Clinical Implications of Neurocognitive Control Deficits in Bilingual Adults With Aphasia The purpose of the paper is to review the literature on the neurocognitive control in bilingual aphasia and extrapolate research findings into clinical guidelines. Neurocognitive control, as well as bilingualism, are multifaceted phenomena whose complex interaction is disrupted by stroke. Bilingualism is an added factor of complexity to aphasia assessment ... Article
Article  |   November 13, 2017
Clinical Implications of Neurocognitive Control Deficits in Bilingual Adults With Aphasia
Author Affiliations & Notes
  • Tanya Dash
    Centre de recherche de l'Institut Universitaire de Gériatrie de Montréal, Montreal, Quebec, Canada
    École d'orthophonie et d'audiologie, Faculté de médecine, Université de Montréal, Montreal, Quebec, Canada
  • Ana Inés Ansaldo
    Centre de recherche de l'Institut Universitaire de Gériatrie de Montréal, Montreal, Quebec, Canada
    École d'orthophonie et d'audiologie, Faculté de médecine, Université de Montréal, Montreal, Quebec, Canada
  • Disclosures
    Disclosures ×
  • Financial: Tanya Dash has no relevant financial interests to disclose. Ana Inés Ansaldo has no relevant financial interests to disclose.
    Financial: Tanya Dash has no relevant financial interests to disclose. Ana Inés Ansaldo has no relevant financial interests to disclose.×
  • Nonfinancial: Tanya Dash has no relevant nonfinancial interests to disclose. Ana Inés Ansaldo has no relevant nonfinancial interests to disclose.
    Nonfinancial: Tanya Dash has no relevant nonfinancial interests to disclose. Ana Inés Ansaldo has no relevant nonfinancial interests to disclose.×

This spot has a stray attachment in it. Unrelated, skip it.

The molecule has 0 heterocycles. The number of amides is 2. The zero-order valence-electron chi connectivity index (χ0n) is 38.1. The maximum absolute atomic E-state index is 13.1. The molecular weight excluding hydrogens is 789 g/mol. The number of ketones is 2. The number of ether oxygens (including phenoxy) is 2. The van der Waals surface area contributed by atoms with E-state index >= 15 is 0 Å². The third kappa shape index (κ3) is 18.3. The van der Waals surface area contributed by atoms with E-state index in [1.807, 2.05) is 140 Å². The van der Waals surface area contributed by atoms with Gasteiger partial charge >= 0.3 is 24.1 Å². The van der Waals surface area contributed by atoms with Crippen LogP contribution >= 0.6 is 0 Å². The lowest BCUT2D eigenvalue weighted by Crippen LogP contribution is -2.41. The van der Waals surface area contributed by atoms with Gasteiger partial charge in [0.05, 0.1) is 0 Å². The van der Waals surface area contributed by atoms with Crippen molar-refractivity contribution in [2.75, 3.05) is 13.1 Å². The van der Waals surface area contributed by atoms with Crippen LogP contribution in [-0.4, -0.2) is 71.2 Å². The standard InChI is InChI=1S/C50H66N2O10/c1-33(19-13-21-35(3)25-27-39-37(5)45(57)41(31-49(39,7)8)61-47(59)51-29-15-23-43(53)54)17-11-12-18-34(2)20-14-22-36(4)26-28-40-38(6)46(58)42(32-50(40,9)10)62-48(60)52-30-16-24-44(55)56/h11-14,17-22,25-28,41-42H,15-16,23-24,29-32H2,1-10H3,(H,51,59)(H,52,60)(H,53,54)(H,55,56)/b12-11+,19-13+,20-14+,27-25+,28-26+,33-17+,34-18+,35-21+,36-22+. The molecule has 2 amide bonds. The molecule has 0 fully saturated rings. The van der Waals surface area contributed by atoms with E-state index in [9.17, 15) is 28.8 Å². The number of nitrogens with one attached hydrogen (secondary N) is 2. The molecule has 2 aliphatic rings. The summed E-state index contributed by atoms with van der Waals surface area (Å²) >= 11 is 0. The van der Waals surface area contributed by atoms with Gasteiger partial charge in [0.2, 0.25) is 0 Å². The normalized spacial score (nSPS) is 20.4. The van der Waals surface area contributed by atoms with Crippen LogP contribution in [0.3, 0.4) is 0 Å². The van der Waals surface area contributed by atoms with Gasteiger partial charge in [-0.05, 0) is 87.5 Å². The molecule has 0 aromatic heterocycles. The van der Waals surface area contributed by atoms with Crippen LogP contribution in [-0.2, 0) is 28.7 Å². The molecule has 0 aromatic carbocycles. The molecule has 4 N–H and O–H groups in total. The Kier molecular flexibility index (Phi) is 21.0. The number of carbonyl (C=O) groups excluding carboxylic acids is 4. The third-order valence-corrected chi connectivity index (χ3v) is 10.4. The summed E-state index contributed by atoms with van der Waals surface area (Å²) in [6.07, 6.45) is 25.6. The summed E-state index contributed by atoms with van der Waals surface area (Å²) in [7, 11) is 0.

Article Information
Cultural & Linguistic Diversity / Language Disorders / Aphasia / Part 3
Article   |   November 13, 2017
Clinical Implications of Neurocognitive Control Deficits in Bilingual Adults With Aphasia
Perspectives of the ASHA Special Interest Groups, November 2017, Vol. 2, 117-125. doi:10.1044/persp2.SIG2.117
History: Received April 12, 2017 , Revised June 19, 2017 , Accepted September 28, 2017
Perspectives of the ASHA Special Interest Groups, November 2017, Vol. 2, 117-125. doi:10.1044/persp2.SIG2.117
History: Received April 12, 2017; Revised June 19, 2017; Accepted September 28, 2017

The purpose of the paper is to review the literature on the neurocognitive control in bilingual aphasia and extrapolate research findings into clinical guidelines. Neurocognitive control, as well as bilingualism, are multifaceted phenomena whose complex interaction is disrupted by stroke. Bilingualism is an added factor of complexity to aphasia assessment and rehabilitation. Rehabilitation specialists are more aware of the need to understand language and nonverbal cognitive abilities, for a better treatment outcome (Ansaldo, Saidi, Ruiz, 2010; Green, 2005; Helm-Estabrooks, 2002). Consequently, assessment and management of neurocognitive skills in bilingual aphasia are gradually gaining momentum. Applying principles from language-cognitive control interactions to the rehabilitation of bilingual populations with aphasia appears to be a valuable intervention strategy for this population.

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